Wyeth Meets Hardie: Interweaving Art & Architecture

Driving home from construction school recently, I tuned into NPR’s interview with author Christina Baker Kline about her forthcoming novel, A Piece of the World. Kline’s follow-up to Orphan Train explores the relationship between artist Andrew Wyeth and Christina Olson, the subject of his best-known painting, Christina’s World.

Referred to as America’s Mona Lisa, Christina’s World depicts Wyeth’s neighbor in Cushing, Maine—a victim of a degenerative disease that left her unable to walk—in a hilly meadow, presumably dragging herself to the farmhouse on the distant horizon.

Wyeth’s enigmatic portrait of a young invalid has captured my imagination many times in the past—while visiting MOMA, where the painting resides, and any number of dorm rooms back in college, where the poster was ubiquitous. What captured my attention this time was not so much the resilient Christina as the architecture of her world, a classic New England farmhouse.

You see, right before I headed home from construction class, we were learning to install James Hardie fiber-cement shingles. When it came time to turn the corner on our wall, our instructor, a New Englander, made a big production of showing us how to “weave” the shingled corners together by applying a two-degree bevel and a 45-degree cut. In short, he trimmed the shingles narrower at the top than at the botttom—to account for the slant against the wall—and he mitered the ends to make a point at the corner. Installing shingles requires the rare combination of precision and patience that can cost a homeowner about $6 a square foot.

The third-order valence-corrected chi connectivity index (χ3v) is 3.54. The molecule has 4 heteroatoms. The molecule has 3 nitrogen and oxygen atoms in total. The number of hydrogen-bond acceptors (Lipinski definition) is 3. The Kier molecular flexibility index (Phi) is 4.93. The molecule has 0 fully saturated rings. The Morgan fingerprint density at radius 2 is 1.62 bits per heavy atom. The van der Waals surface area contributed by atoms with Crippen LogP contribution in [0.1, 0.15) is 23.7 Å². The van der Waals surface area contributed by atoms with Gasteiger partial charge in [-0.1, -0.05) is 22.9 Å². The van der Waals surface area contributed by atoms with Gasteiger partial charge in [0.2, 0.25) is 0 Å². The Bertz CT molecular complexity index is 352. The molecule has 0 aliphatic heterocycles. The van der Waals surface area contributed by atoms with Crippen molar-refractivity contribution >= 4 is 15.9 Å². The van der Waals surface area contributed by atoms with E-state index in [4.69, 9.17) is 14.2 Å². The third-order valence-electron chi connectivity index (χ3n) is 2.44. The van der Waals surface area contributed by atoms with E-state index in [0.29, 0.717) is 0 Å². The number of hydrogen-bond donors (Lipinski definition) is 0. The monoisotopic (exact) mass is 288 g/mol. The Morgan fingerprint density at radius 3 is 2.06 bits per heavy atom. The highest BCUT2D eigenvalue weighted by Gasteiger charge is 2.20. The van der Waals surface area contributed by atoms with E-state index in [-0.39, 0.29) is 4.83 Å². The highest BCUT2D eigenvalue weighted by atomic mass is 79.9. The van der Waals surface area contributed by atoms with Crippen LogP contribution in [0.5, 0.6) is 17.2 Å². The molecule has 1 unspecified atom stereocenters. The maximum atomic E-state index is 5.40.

I was impressed and confounded by the detailed complexity, so much that I asked, “Seriously, people don’t really do this, do they? This is just theoretical—for overachievers—right?”

(I can assure you, there are no 2-degree-beveled-and-45-degree-mitered cuts on my Hardie-sided house, and not once in sixteen years of residence have I lain awake thinking, “If only we had weaved shingles instead of those slack-ass penny-pinching corner boards…”)

Our instructor explained, with that calm Yankee fortitude that makes him wear short sleeves on 40-degree mornings, that we wouldn’t see so many “weaved corners” in the South, but they were popular in New England. An architectural archetype popped into my head: the clapboard-and-shingle Colonial in Christina’s World.

That was minutes before I got in the car and heard Robin Young interviewing Kline on Here & Now.

As soon as I arrived at a computer, I looked up Wyeth’s painting and Kline’s novel. In fact, the Olsons’ weathered farmhouse stands alone on the cover of the book, which is due out February 21. I used all the magnifying powers at my computer’s disposal to see if the Olsons had weaved corners, but as best I can tell, they skirted the issue by butting the planks into corner boards.

And if corner boards are good enough for the Olsons, they’re good enough for me.

The Olson House in Cushing, Maine, became a National Historic Landmark in 2011. It is operated by the Farnsworth Art Museum and open to the public. I look forward to seeing it in person.

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